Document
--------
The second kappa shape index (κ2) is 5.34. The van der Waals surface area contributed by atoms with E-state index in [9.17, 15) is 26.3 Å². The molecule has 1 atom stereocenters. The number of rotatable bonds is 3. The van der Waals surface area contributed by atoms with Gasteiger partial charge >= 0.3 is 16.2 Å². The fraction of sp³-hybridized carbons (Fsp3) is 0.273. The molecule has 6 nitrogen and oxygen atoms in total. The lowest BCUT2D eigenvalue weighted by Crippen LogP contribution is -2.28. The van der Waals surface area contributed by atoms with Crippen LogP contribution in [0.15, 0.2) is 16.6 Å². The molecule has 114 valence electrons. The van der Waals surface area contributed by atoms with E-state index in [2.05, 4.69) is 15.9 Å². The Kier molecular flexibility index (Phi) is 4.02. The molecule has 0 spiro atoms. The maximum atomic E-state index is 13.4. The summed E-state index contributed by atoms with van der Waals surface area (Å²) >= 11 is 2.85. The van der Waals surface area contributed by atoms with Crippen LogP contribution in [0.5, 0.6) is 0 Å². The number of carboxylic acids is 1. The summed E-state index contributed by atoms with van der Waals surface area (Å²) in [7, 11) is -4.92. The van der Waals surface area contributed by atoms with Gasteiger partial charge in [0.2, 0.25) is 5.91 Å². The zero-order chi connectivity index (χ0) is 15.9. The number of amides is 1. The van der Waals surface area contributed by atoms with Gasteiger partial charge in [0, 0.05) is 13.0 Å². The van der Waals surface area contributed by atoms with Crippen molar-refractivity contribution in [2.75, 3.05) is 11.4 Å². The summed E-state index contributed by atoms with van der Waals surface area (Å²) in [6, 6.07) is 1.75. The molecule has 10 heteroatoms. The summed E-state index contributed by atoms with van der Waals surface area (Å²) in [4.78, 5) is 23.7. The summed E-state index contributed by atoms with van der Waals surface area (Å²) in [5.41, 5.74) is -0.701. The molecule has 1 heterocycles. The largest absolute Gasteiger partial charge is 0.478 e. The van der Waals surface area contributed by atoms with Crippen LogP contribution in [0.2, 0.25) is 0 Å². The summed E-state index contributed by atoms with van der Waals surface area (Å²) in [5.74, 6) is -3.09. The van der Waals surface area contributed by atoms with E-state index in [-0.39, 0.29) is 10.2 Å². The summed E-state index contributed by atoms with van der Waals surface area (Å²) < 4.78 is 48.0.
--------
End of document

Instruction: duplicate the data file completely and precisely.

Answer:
The second kappa shape index (κ2) is 5.34. The van der Waals surface area contributed by atoms with E-state index in [9.17, 15) is 26.3 Å². The molecule has 1 atom stereocenters. The number of rotatable bonds is 3. The van der Waals surface area contributed by atoms with Gasteiger partial charge >= 0.3 is 16.2 Å². The fraction of sp³-hybridized carbons (Fsp3) is 0.273. The molecule has 6 nitrogen and oxygen atoms in total. The lowest BCUT2D eigenvalue weighted by Crippen LogP contribution is -2.28. The van der Waals surface area contributed by atoms with Crippen LogP contribution in [0.15, 0.2) is 16.6 Å². The molecule has 114 valence electrons. The van der Waals surface area contributed by atoms with E-state index in [2.05, 4.69) is 15.9 Å². The Kier molecular flexibility index (Phi) is 4.02. The molecule has 0 spiro atoms. The maximum atomic E-state index is 13.4. The summed E-state index contributed by atoms with van der Waals surface area (Å²) >= 11 is 2.85. The van der Waals surface area contributed by atoms with Crippen LogP contribution in [0.5, 0.6) is 0 Å². The number of carboxylic acids is 1. The summed E-state index contributed by atoms with van der Waals surface area (Å²) in [7, 11) is -4.92. The van der Waals surface area contributed by atoms with Gasteiger partial charge in [0.2, 0.25) is 5.91 Å². The zero-order chi connectivity index (χ0) is 15.9. The number of amides is 1. The van der Waals surface area contributed by atoms with Gasteiger partial charge in [0, 0.05) is 13.0 Å². The van der Waals surface area contributed by atoms with Crippen molar-refractivity contribution in [2.75, 3.05) is 11.4 Å². The summed E-state index contributed by atoms with van der Waals surface area (Å²) in [6, 6.07) is 1.75. The molecule has 10 heteroatoms. The summed E-state index contributed by atoms with van der Waals surface area (Å²) in [4.78, 5) is 23.7. The summed E-state index contributed by atoms with van der Waals surface area (Å²) in [5.41, 5.74) is -0.701. The molecule has 1 heterocycles. The largest absolute Gasteiger partial charge is 0.478 e. The van der Waals surface area contributed by atoms with Crippen LogP contribution in [0.2, 0.25) is 0 Å². The summed E-state index contributed by atoms with van der Waals surface area (Å²) in [5.74, 6) is -3.09. The van der Waals surface area contributed by atoms with E-state index in [-0.39, 0.29) is 10.2 Å². The summed E-state index contributed by atoms with van der Waals surface area (Å²) < 4.78 is 48.0.